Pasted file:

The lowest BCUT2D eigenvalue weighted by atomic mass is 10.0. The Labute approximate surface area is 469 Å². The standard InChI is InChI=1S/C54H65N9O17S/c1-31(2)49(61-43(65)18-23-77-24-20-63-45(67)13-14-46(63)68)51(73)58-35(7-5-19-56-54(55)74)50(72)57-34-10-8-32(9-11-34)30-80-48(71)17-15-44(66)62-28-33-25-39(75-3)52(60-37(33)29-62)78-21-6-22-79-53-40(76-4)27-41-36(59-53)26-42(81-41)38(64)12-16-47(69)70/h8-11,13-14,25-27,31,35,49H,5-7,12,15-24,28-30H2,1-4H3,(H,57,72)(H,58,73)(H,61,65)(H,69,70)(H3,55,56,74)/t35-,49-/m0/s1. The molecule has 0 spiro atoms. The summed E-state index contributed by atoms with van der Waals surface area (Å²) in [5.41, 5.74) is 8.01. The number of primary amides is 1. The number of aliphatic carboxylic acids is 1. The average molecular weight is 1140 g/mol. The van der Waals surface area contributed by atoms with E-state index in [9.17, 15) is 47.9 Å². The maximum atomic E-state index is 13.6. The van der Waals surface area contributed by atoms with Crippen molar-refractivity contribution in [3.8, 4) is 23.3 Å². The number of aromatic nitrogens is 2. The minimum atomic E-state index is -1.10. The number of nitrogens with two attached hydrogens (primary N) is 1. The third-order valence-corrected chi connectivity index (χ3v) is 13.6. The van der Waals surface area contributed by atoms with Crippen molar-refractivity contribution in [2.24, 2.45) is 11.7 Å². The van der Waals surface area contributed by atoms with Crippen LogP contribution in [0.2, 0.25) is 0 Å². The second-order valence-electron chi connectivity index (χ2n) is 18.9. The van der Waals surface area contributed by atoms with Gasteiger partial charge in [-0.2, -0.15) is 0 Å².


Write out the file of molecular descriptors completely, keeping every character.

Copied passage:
The lowest BCUT2D eigenvalue weighted by atomic mass is 10.0. The Labute approximate surface area is 469 Å². The standard InChI is InChI=1S/C54H65N9O17S/c1-31(2)49(61-43(65)18-23-77-24-20-63-45(67)13-14-46(63)68)51(73)58-35(7-5-19-56-54(55)74)50(72)57-34-10-8-32(9-11-34)30-80-48(71)17-15-44(66)62-28-33-25-39(75-3)52(60-37(33)29-62)78-21-6-22-79-53-40(76-4)27-41-36(59-53)26-42(81-41)38(64)12-16-47(69)70/h8-11,13-14,25-27,31,35,49H,5-7,12,15-24,28-30H2,1-4H3,(H,57,72)(H,58,73)(H,61,65)(H,69,70)(H3,55,56,74)/t35-,49-/m0/s1. The molecule has 0 spiro atoms. The summed E-state index contributed by atoms with van der Waals surface area (Å²) in [5.41, 5.74) is 8.01. The number of primary amides is 1. The number of aliphatic carboxylic acids is 1. The average molecular weight is 1140 g/mol. The van der Waals surface area contributed by atoms with E-state index in [9.17, 15) is 47.9 Å². The maximum atomic E-state index is 13.6. The van der Waals surface area contributed by atoms with Crippen molar-refractivity contribution in [3.8, 4) is 23.3 Å². The number of aromatic nitrogens is 2. The minimum atomic E-state index is -1.10. The number of nitrogens with two attached hydrogens (primary N) is 1. The third-order valence-corrected chi connectivity index (χ3v) is 13.6. The van der Waals surface area contributed by atoms with Crippen molar-refractivity contribution in [2.24, 2.45) is 11.7 Å². The van der Waals surface area contributed by atoms with Crippen LogP contribution in [0.2, 0.25) is 0 Å². The second-order valence-electron chi connectivity index (χ2n) is 18.9. The van der Waals surface area contributed by atoms with Gasteiger partial charge in [-0.2, -0.15) is 0 Å².